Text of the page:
Mr Rahman said he and Toufic Mallah, the man he brought into the youth centre to stress moderation, preached non-violence.

About 50 of the youths at the centre, which has about 460 members aged 10 to 35, are former criminals who have done time in jail. Mr Rahman said they could go "either way".

At the Independent Centre of Research Australia, he runs anger-management programs and has opened a prayer room run by Sheik Mallah. Sheik Mallah said the second chapter of the Koran stressed that "we have made a moderate nation".

He says non-Muslim Australians should approach their local sheiks if there was anything they did not understand or like about their local Muslim communities. "Come and speak to us," he said.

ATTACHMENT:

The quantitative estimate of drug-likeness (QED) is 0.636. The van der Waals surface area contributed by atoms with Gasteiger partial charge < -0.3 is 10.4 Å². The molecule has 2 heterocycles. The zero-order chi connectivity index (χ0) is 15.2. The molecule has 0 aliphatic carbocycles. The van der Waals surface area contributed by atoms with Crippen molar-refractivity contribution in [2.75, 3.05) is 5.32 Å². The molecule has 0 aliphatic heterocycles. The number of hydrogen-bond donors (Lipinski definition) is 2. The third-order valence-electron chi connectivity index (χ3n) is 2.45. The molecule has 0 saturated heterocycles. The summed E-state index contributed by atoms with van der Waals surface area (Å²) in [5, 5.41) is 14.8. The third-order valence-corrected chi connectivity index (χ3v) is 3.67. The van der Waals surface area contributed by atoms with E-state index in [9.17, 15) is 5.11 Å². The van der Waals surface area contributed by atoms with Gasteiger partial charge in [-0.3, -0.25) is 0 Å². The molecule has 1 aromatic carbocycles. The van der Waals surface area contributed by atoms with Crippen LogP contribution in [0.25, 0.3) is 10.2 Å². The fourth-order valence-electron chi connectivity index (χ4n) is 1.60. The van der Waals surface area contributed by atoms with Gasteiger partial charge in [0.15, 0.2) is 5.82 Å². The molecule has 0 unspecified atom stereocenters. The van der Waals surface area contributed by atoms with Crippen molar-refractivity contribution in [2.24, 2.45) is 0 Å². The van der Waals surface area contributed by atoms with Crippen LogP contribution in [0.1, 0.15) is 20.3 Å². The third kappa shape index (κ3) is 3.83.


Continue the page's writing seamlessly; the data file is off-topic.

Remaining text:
Mr Rahman brokered a deal with IBM last week under which the computer company will mentor 10 youths from the centre and offer three traineeships.

Mr Rahman said this sort of support gave the young people and their families and friends hope. In the aftermath of the Cronulla race riots in Sydney in 2005 there was progress between Muslim and non-Muslim communities, but since then "things have taken a nasty turn".

"The blame game" of all Muslims being blamed for terrorism "will only put people offside", he said.

"When the **** hits the fan we will all be covered with it. It's just a matter of time before someone says I've had enough. Unless something is done and attitudes change something will happen.

"We haven't learnt our lesson post-September 11, the Bali bombings, the Cronulla riots and the London bombings. There's deep-seated hatred on both sides. When young Muslims go into other areas they go in with force.

"I cop it from both ends - who do you please? Do you please your own community or the wider community? A lot of them are saying don't waste your time, you will never get anywhere with these people."